Sept. 15-21 is National Farm Safety and Health Week

by | Sep 16, 2019

Agriculture Commissioner Steve Troxler sits down each week with Southern Farm Network’s Mike Davis to discuss “Today’s Topic.”

Sept. 15-21 is National Farm Safety and Health Week, and it is a good reminder that stressful times can add to the normal pressures of farming. Reconnecting with family, fellow farmers and friends to talk about farm stresses can be helpful for anyone going through difficult times. 

Today’s Topic Sept. 10

  • Summary of Commissioner Troxler’s Comments:
  • Next week is National Farm Safety and Health Week and it is a good reminder that stressful times can add to the normal pressures of farming.

  • We recently talked about being aware of operating equipment safely, but this week also focuses more broadly on farmer health and stresses that can weigh on them.

  • Many farmers have been going through highly stressful times. I have talked to many farmers over the past year and some are not certain if they will be able to continue farming after several years of losses due to hurricanes, low commodity prices and tariffs.

  • I know what it’s like to lose your crop and money and wonder what you are going to do tomorrow. 

  • Farming is not like any other job. It doesn’t allow much separation between your work and your private life. You work and live on your land, and it is a deeply personal connection especially if your farm is family land.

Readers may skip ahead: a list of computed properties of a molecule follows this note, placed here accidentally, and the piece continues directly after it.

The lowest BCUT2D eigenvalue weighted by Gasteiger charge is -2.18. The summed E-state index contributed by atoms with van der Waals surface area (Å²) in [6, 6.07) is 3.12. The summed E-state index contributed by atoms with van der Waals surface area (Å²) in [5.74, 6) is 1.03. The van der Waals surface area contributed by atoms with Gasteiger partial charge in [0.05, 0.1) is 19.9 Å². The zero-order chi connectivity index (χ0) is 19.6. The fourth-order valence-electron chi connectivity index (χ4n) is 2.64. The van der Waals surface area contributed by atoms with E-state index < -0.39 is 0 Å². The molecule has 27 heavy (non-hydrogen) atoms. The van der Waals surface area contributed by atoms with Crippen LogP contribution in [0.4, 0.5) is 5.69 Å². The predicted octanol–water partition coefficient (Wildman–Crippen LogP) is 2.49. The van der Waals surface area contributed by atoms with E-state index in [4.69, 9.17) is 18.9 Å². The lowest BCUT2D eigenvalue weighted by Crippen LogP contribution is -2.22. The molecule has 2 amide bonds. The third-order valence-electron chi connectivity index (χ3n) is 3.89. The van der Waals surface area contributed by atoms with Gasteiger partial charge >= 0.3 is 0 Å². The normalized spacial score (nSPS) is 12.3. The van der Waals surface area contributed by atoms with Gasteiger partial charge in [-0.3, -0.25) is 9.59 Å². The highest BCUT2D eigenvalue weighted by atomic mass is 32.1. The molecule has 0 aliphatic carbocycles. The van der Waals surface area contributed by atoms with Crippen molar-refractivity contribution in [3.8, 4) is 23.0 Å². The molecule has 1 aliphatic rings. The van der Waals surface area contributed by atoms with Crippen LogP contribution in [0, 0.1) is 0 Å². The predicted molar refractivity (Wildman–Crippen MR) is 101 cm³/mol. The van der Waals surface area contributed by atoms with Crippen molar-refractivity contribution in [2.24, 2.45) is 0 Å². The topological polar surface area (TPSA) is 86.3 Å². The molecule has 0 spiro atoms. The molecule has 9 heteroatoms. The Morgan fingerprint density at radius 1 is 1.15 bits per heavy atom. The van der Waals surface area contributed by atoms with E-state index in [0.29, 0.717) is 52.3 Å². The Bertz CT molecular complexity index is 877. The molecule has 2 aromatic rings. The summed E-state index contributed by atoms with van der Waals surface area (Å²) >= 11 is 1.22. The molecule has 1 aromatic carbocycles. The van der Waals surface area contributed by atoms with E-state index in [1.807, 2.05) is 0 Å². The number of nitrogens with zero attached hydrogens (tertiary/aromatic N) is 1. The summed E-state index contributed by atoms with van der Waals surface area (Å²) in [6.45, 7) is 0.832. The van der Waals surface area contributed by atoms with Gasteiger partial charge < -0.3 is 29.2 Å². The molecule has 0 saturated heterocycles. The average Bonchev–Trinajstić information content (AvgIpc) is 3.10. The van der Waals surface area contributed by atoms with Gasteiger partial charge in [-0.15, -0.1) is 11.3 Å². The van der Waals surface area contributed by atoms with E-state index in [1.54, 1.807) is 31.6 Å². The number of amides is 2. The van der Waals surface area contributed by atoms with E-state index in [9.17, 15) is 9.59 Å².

• That connection to the land creates even more pressure.

  • We are fortunate to have some resources in North Carolina to assist farmers experiencing stress.

  • The N.C. Agromedicine Institute is working with farmers on the issue of farm stress, because it is a growing concern in the farming community.

  • The institute has conducted 27 events on farm stress with more than 1,400 participants.  They have 13 more events coming up including 10 mental health first aid workshops for cooperative extension agents.

  • Farm work can be isolating work, especially if you spend long hours on the tractor and then come home to piles of paperwork to do.

  • It is important to remember to make time to connect with family and friends. Go to the store for a biscuit or attend a church barbecue of community fish fry.

  • We can all do a better job of keeping in touch with one another. Check in on your neighbors, especially if you haven’t seen them in a while. Sometimes it helps to talk through a problem whether that’s with a family member, a pastor, an advisor or a friend.